[For much of the nineteenth century articles of Tunbridge ware – wooden objects with elaborate mosaic inlays – were popular with tourists and collectors. William Fenner, Edmund Nye and Thomas Barton, three of the best-known makers, operated from the same location on Mount Ephraim].
The desk was a spectacular piece of craftsmanship. It was made from expensive king-wood (imported from Brazil) and decorated with a veneer of woods from other trees – holly, yew, plum, cherry, blackthorn and many more. The lining was rich, gold-coloured satin. The top was covered with purple velvet and held cut glass containers mounted in silver. One drawer was fitted out as a sewing box, the other as a drawing box.
In 1826, when the people of Tunbridge Wells wanted to give seven-year-old Princess Victoria a present, it seemed obvious that it should be a piece of Tunbridge ware. A subscription of five shillings per person was requested and a total of twenty-five guineas collected. Lots were drawn to choose which of the town’s manufacturers would have the honour of making the present. William Fenner was selected and produced the desk in his workshop on Mount Ephraim. There is no record of what the Princess thought of this lavish gift, but on later visits to the town she bought many pieces of Tunbridge ware, both for herself and as presents.
Tunbridge ware was made and sold to visitors to the town from the 17th century onwards. At first it consisted of plain wooden objects. As time went on these were painted and then inlaid with patterns and pictures. In around 1830 a new technique was developed, known as ‘tessellated mosaics’. Working from paper drawings, narrow strips of different-coloured woods were glued together in small bundles, so that the design could be seen across the end (like the words in a stick of rock). Slices were taken and set into boxes, trays, tables, desks and a wide range of small items. Woods from trees in England and all over the world provided a palette of colours and, with enormous skill, manufacturers such as William Fenner produced amazingly intricate designs – including geometric patterns, birds, butterflies, flowers, and local scenes sometimes copied from guidebooks.
When William retired in 1840, his nephew Edmund Nye acquired the Mount Ephraim workshop, known as The Chalet, and moved his business there from the Pantiles. In his designs he favoured pale backgrounds with flowers, foliage and geometric borders set into them. In 1851 Edmund was one of three Tunbridge ware manufacturers who exhibited at the Great Exhibition in London’s Hyde Park, where he displayed two tables, a work-box and a bookstand. His work was commended by the judges.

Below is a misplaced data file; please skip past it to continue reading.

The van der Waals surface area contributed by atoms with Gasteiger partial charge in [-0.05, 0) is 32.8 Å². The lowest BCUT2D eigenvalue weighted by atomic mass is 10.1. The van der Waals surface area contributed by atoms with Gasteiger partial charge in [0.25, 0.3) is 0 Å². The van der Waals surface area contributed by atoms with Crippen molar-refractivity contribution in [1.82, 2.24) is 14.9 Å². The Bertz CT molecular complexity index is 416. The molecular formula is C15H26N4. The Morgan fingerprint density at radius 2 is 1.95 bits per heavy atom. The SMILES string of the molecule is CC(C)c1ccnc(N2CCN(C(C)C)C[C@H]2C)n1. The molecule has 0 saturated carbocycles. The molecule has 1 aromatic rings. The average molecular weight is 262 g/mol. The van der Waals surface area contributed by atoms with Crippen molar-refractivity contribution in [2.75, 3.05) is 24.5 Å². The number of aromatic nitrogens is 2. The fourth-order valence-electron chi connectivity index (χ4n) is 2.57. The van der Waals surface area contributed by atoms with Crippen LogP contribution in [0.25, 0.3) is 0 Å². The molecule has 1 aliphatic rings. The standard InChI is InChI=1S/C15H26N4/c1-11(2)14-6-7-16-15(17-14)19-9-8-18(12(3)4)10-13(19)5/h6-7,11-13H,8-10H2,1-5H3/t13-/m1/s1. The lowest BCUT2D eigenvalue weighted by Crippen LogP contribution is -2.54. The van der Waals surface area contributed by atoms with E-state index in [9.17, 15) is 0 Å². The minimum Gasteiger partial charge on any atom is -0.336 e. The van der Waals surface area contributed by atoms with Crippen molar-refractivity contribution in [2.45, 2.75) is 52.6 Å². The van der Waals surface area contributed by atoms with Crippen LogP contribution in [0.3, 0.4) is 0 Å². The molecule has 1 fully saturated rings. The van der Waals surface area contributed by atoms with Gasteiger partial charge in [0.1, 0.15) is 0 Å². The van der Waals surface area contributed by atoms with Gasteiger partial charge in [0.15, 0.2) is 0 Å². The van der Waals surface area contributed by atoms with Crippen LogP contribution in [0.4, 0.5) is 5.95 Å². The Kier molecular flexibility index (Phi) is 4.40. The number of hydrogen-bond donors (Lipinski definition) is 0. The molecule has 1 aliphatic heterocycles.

Much of the design work for Edmund’s successful exhibits –including a galleon in full sail which was said to be composed of 110,800 pieces of wood – was the work of his employee Thomas Barton. The most highly regarded of all the manufacturers, Thomas’s work was known for its artistry and skill. His preferred style was dark backgrounds, of mahogany or coromandel (similar to ebony), and inlays incorporating oak which had been stained bright green by a fungus.
Thomas worked for Edmund Nye for many years, was appointed as his factory manager and later went into partnership with him. In 1862 Edmund made a will in which he stipulated that on his death Thomas should be given the option of purchasing the lease on his properties at Mount Ephraim and the Parade (Pantiles) for the low price of £400. When that event occurred the following year, Thomas took advantage of the opportunity and he continued producing high-quality Tunbridge ware at the Chalet for the next 40 years. Like William and Edmund before him, he sold the finished articles through a shop on the Pantiles, although purchasers were welcome to visit the workshop by appointment.
In 1899 Thomas helped organise an exhibition of Tunbridge Ware at the Town Hall aimed at reviving and promoting the industry, which had declined considerably by that time. A design competition was held and the results put on display, together with articles of inlaid wood from all over the world, loaned by the South Kensington Museum, and pieces of Tunbridge ware, loaned by local owners. The star exhibit was a Tunbridge ware backgammon board, believed to date from the 1640s and therefore one of the earliest pieces ever made. The Kent & Sussex Courier reported that one of Thomas’s workmen ‘was present with a turning lathe to illustrate, by ocular demonstration, some of the mysteries of the manufacture’.
When he died in 1903, aged 84, Thomas’s obituary described a man who, as well as being a gifted and successful manufacturer, had played an active part in the life of the town. At various times he had been an alderman, a magistrate, chair of the Water Board and chair of the Tradesmen’s Association. The obituary-writer said that Thomas ‘had the rare good fortune by his kindly geniality and transparent honesty of purpose, to have never made a single enemy, or had an ill word spoken of him’.
Disappointingly the 1899 exhibition did not succeed in its aim and the manufacture of Tunbridge ware declined further after Thomas’s death, with the one remaining factory closing in 1927.
- Tunbridge ware was manufactured by a small number of family firms, who also included the Wises, Burrows and Sharps.
- The Tunbridge Wells Museum has a large collection of Tunbridge ware, including pieces by all the main manufacturers.